Five things advisors should know about Calpers annual report

While you might not think a California pension fund’s annual report can help you with your client portfolios, knowing these five points could make a big difference in their performance

Five things advisors should know about Calpers annual report
Calpers -- the sixth biggest pension fund in the world with more than $301 billion in assets under management -- released its 2015 annual report last week and while much of it probably isn’t worth the paper it’s written on, there are a number of interesting highlights advisors should be aware of.
Here are the top five.
Pension members made money in 2015
Did your clients make money in 2015?
The fund’s net return in 2015 was 2.4%. Over the past three and five years the fund’s delivered annualized returns of 10.9% and 10.7% respectively beating its benchmark by 59 and 34 basis points annually; and that’s with a fixed-income weighting of 26%. If you had a significant fixed-income presence in your client portfolios this past year and delivered positive returns you clearly were working harder than most when it comes to equities.
Global equities a big deal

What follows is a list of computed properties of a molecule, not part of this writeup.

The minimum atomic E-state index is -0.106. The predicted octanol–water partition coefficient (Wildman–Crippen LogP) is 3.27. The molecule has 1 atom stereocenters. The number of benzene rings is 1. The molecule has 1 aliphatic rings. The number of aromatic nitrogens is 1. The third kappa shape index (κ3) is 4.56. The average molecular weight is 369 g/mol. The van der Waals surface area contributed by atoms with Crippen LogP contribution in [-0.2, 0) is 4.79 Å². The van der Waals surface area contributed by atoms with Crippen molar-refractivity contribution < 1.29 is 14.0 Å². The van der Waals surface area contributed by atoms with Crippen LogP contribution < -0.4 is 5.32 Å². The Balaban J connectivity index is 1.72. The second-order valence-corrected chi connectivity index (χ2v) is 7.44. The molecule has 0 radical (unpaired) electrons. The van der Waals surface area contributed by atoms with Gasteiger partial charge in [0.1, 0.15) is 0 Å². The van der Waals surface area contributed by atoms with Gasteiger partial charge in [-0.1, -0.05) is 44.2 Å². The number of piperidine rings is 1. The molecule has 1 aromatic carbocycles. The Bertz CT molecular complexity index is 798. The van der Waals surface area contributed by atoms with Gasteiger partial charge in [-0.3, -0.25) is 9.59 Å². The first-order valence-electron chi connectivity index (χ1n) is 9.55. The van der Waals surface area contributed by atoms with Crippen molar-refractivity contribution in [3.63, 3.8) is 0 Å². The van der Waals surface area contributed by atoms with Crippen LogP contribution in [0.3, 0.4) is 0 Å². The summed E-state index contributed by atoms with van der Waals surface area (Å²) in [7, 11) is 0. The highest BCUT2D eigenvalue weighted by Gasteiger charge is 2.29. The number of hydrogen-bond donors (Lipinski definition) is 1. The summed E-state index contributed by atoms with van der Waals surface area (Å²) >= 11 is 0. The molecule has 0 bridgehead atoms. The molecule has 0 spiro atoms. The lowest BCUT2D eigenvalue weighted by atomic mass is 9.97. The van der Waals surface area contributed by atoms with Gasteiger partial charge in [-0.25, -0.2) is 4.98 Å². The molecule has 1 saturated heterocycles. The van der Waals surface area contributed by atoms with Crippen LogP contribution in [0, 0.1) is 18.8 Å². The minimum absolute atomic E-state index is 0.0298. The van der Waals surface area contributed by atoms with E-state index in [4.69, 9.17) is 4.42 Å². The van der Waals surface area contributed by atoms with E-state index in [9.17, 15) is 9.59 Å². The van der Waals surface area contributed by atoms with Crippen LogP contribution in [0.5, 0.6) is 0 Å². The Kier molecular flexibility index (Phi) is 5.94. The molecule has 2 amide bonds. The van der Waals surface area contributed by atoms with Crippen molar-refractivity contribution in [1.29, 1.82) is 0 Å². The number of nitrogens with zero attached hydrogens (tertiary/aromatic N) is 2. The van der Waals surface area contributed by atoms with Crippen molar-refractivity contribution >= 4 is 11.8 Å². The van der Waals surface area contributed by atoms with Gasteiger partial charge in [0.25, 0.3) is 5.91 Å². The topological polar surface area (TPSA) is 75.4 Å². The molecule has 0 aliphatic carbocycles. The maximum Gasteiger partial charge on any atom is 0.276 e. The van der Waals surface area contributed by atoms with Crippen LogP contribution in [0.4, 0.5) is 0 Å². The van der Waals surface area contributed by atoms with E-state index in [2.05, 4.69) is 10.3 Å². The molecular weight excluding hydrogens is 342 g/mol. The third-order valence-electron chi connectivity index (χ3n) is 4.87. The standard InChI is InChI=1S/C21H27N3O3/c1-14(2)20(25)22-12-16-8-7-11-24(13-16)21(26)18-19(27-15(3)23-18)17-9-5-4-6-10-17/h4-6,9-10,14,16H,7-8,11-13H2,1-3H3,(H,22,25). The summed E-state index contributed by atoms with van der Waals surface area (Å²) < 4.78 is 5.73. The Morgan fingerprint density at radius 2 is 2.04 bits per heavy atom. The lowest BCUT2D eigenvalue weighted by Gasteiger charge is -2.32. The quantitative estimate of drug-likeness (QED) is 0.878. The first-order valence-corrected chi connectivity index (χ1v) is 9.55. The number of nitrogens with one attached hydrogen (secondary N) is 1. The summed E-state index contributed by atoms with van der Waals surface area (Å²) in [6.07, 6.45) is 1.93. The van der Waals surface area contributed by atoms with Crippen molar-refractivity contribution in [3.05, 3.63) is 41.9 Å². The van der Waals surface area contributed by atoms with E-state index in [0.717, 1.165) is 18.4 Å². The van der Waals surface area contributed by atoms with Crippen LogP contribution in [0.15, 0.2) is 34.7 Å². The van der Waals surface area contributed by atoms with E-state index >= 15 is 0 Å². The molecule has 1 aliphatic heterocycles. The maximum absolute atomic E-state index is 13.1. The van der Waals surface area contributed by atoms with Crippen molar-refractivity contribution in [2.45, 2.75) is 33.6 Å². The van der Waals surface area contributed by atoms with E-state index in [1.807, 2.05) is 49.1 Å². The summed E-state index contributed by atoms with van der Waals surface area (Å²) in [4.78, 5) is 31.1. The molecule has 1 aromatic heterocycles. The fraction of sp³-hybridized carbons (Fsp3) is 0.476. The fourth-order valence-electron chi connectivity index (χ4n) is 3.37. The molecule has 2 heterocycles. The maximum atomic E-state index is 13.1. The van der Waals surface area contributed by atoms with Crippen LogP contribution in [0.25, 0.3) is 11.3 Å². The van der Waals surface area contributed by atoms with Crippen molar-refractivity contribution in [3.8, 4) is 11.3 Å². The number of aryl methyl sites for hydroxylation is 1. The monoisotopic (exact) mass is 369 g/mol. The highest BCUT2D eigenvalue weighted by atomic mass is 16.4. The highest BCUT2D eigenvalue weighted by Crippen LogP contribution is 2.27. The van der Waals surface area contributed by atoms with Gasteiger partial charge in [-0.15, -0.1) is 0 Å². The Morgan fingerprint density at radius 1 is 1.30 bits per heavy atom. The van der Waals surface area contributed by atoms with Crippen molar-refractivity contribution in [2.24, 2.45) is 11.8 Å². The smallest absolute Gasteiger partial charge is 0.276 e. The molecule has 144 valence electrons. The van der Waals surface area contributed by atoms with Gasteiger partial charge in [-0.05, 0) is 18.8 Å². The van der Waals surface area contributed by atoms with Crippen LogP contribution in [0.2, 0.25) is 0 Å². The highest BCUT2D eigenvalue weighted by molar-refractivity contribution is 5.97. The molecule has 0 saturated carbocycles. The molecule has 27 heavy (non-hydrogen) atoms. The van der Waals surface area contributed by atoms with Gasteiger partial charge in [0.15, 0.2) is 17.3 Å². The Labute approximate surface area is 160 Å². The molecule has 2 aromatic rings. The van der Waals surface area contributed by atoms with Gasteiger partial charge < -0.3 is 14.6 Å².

The fund’s global equity allocation at the end of 2015 stood at 51% of the portfolio with approximately 67% of that invested in stocks outside the U.S. Remembering that the U.S. equity markets are the world’s biggest and yet it’s allocated less than $60 billion to U.S. stocks, Canadian advisors are wise to consider expanding their weighting in global equities in 2016 if they haven’t already done so.
Live within your means
While its positive return in 2015 is good news for pensioners, the bad news was it paid out more in benefits than it took in in contributions, the first time in its history. As a result Calpers has had to implement a Funding Risk Mitigation Policy to reduce its unfunded liability and risk to the system. Client’s like pensions are no different. If you take in less than you pay out eventually it will bite you you-know-where.
Fees do make a difference
Calpers paid out $1.04 billion in fees in 2015 or 0.35% of its total assets under management. That doesn’t seem like much for such a huge fund but when you consider that the entire amount could be invested in a collection of passive ETFs for about one-fifth the current investment expense it becomes clear fees matter. Certainly, California’s pensioners would prefer to keep $800 million than for it go to investment managers, etc.
Alternative investments remain important
If you include real estate, private equity and absolute return strategies to the mix, Calpers has approximately $18 billion or 6% of its portfolio invested in alternatives. If you haven’t explored putting a small piece of your client’s portfolio in alternatives, perhaps 2016 is the year. Taken together, alternatives have met or exceeded the real returns of equities over the past five years.